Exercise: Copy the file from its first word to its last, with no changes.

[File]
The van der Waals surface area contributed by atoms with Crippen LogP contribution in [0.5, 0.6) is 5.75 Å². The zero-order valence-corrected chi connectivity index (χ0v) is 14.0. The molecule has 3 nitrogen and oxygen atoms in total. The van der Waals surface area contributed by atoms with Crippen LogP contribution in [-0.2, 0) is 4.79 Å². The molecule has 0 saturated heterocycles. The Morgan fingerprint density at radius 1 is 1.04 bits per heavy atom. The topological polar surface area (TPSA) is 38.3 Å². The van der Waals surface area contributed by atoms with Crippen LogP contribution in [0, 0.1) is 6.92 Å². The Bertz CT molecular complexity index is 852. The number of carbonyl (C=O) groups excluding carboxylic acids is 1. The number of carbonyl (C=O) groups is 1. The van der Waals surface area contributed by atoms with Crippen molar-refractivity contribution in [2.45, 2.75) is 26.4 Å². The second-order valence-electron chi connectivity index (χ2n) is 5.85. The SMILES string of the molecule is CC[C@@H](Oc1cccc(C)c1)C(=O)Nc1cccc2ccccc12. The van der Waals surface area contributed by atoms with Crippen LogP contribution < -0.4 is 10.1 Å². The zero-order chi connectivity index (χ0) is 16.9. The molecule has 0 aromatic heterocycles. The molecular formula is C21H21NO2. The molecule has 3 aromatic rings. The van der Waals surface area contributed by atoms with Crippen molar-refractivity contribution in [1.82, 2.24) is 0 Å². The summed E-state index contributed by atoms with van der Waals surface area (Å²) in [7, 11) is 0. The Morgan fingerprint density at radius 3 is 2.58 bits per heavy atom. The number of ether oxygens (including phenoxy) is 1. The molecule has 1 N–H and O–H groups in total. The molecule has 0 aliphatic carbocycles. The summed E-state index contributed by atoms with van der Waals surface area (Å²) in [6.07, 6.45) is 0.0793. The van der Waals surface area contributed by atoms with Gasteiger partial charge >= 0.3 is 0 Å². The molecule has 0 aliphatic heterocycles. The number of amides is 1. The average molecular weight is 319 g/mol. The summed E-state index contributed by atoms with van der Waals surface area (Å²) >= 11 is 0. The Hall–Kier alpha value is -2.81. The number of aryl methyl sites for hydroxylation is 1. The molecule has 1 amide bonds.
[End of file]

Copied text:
The van der Waals surface area contributed by atoms with Crippen LogP contribution in [0.5, 0.6) is 5.75 Å². The zero-order valence-corrected chi connectivity index (χ0v) is 14.0. The molecule has 3 nitrogen and oxygen atoms in total. The van der Waals surface area contributed by atoms with Crippen LogP contribution in [-0.2, 0) is 4.79 Å². The molecule has 0 saturated heterocycles. The Morgan fingerprint density at radius 1 is 1.04 bits per heavy atom. The topological polar surface area (TPSA) is 38.3 Å². The van der Waals surface area contributed by atoms with Crippen LogP contribution in [0, 0.1) is 6.92 Å². The Bertz CT molecular complexity index is 852. The number of carbonyl (C=O) groups excluding carboxylic acids is 1. The number of carbonyl (C=O) groups is 1. The van der Waals surface area contributed by atoms with Crippen molar-refractivity contribution in [2.45, 2.75) is 26.4 Å². The second-order valence-electron chi connectivity index (χ2n) is 5.85. The SMILES string of the molecule is CC[C@@H](Oc1cccc(C)c1)C(=O)Nc1cccc2ccccc12. The van der Waals surface area contributed by atoms with Crippen LogP contribution < -0.4 is 10.1 Å². The zero-order chi connectivity index (χ0) is 16.9. The molecule has 0 aromatic heterocycles. The molecular formula is C21H21NO2. The molecule has 3 aromatic rings. The van der Waals surface area contributed by atoms with Crippen molar-refractivity contribution in [1.82, 2.24) is 0 Å². The summed E-state index contributed by atoms with van der Waals surface area (Å²) in [7, 11) is 0. The Morgan fingerprint density at radius 3 is 2.58 bits per heavy atom. The number of ether oxygens (including phenoxy) is 1. The molecule has 1 N–H and O–H groups in total. The molecule has 0 aliphatic carbocycles. The summed E-state index contributed by atoms with van der Waals surface area (Å²) in [6.07, 6.45) is 0.0793. The van der Waals surface area contributed by atoms with Gasteiger partial charge >= 0.3 is 0 Å². The molecule has 0 aliphatic heterocycles. The number of amides is 1. The average molecular weight is 319 g/mol. The summed E-state index contributed by atoms with van der Waals surface area (Å²) >= 11 is 0. The Hall–Kier alpha value is -2.81. The number of aryl methyl sites for hydroxylation is 1. The molecule has 1 amide bonds.